Brexit: Theresa May says 'important progress' made at EU summit

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Theresa May has said “important progress” on Brexit was made at last week’s EU summit – but Jeremy Corbyn said it sounded like “Groundhog Day”.

The PM said she had a “degree of confidence” of making enough progress by December to begin trade talks.

She also said there would be no “physical infrastructure” on the border in Northern Ireland.

Meanwhile the EU Commission president dismissed a German newspaper’s account of his dinner with the PM.

“Nothing is true in all of this,” Jean-Claude Juncker said, rejecting the article’s claims Mrs May “begged for help” when they met and seemed tired and politically weak.

After five rounds of UK-EU talks, there has been no breakthrough in the first phase of negotiations between the UK and the EU.

At the summit, the other 27 EU leaders decided progress on the Brexit separation issues had not been “sufficient” to open talks on future trade relations with the UK yet – but they did agree to discuss future arrangements amongst themselves, paving the way for talks with the UK to possibly begin in December.

Updating MPs, Mrs May called for a “creative and pragmatic approach” from the EU.

She said the question of citizens’ rights after Brexit remained her “first priority”, with a deal within “touching distance” and pledged that EU nationals living in the UK would not face “bureaucratic hurdles” after March 2019.

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The UK was putting forward “ambitious and positive” proposals and her “clear commitments” on the thorny issue of the UK’s financial settlement had helped moved talks forward, she said.

In response, Mr Corbyn compared Mrs May’s updates to 1993 comedy Groundhog Day, where the lead character played by Bill Murray lives the same day over and over again.

“Well here we are again after another round of talks,” he said, saying it was “no clearer” when future talks would begin or what the UK had agreed to so far.

Talks have reached an “impasse” with no progress abroad or at home, he said, adding that the citizens’ rights issue “could have been dealt with 16 months ago”.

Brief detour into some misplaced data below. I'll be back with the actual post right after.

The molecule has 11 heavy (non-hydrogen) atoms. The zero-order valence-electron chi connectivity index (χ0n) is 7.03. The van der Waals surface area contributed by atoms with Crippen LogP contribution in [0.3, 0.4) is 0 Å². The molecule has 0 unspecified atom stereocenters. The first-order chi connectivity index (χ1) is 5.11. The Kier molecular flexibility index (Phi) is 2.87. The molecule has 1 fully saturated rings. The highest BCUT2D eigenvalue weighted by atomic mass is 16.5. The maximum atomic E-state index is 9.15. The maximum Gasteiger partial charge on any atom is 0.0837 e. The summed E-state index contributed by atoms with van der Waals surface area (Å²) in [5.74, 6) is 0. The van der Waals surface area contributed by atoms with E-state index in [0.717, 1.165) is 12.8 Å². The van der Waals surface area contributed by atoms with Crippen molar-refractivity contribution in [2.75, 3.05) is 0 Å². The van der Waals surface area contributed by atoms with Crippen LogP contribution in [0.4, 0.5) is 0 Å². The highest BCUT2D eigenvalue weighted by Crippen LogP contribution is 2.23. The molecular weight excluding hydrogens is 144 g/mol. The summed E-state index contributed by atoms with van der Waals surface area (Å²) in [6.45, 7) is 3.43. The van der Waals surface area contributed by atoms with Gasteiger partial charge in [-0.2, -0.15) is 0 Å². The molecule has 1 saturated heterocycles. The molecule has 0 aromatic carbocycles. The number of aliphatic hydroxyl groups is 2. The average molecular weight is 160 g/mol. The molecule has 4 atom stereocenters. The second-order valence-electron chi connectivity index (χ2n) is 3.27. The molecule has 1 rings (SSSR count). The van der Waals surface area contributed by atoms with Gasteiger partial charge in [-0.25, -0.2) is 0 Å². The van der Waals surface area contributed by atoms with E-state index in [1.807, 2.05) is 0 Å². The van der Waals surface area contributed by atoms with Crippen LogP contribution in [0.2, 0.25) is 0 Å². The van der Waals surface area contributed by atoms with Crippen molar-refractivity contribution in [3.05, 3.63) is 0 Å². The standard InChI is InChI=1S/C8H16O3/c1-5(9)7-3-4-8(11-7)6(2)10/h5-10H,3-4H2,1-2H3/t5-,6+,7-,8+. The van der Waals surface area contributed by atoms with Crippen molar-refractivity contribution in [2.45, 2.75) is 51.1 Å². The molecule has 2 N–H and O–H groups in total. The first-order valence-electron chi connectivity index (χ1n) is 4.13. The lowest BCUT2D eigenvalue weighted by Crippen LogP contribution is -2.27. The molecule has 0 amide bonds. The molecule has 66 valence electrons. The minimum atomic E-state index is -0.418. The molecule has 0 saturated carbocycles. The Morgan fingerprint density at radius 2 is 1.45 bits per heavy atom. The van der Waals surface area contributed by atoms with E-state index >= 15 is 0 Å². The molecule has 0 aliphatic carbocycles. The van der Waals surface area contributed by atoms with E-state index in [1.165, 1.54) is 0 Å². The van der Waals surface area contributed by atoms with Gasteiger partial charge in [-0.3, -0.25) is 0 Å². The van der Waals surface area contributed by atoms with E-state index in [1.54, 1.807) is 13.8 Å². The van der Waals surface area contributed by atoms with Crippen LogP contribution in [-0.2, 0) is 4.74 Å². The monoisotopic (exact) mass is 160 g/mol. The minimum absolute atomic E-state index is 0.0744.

Just before the PM got to her feet in the Commons, European Commission President Jean-Claude Juncker denied leaking an unsourced account of his dinner with the PM published in German newspaper Frankfurter Allgemeine.

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The account, largely written from the perspective of EU officials, suggested Mrs May appeared “anxious, despondent and disheartened” and had spoken of her limited room for manoeuvre back at home.

“Everyone can see: the prime minister is marked by the struggle with her own party,” the article stated, according to a translated version quoted by a number of British newspapers.

“She has deep rings under her eyes. She looks like someone who doesn’t sleep at night.”

But asked by the BBC if he had spoken to the German press, Mr Juncker said: “No, never. I am really surprised – if not shocked – about what has been written in the German press.

“And of course repeated by the British press. Nothing is true in all of this. I had an excellent working dinner with Theresa May. She was in good shape, she was not tired, she was fighting, as is her duty, so everything for me was OK.”

In the Commons, Tory MP Bernard Jenkin said anyone suggesting Mrs May was weak “seriously underestimates” the PM and the Conservative Party, urging her to “stick to her guns”.

The apparent leak of what happened at the dinner follows a similar incident in April, when Mrs May accused some in the EU of “meddling” in the general election campaign after details of a dinner between her and Mr Juncker in Downing Street appeared in the German press.

Downing Street said it had no comment on the latest reports and pointed out that both sides were of the view that the recent get-together had been “constructive and friendly”.

Earlier Nick Timothy, who was the PM’s chief of staff until he quit after the general election, suggested the disclosure had all the hallmarks of coming from the European Commission.

In a reference to EU official Martin Selmayr, he tweeted: “After constructive Council meeting, Selmayr does this. Reminder that some in Brussels want no deal or a punitive one.”

But Mr Selmayr said the claim was “false” and neither he nor Mr Juncker had any “interest in weakening” Mrs May.

He tweeted: “I deny that 1: we leaked this; 2: Juncker ever said this; 3: we are punitive on Brexit. It’s an attempt 2 frame EU side & 2 undermine talks.”

The European Commission said it was working for a fair Brexit deal and had “no time for gossip”.

“Some people like to point at us to serve their own political priorities,” a spokesman said. “We would appreciate if these people would leave us alone.”

Conservative MP Crispin Blunt, a former chair of the Commons foreign affairs committee, said the account was “impressionistic” and he did not think anyone would take it “too seriously”.

International Development Secretary Priti Patel described it as “commentary at the margins” and said Mrs May was “fighting for the best deal” for the country.

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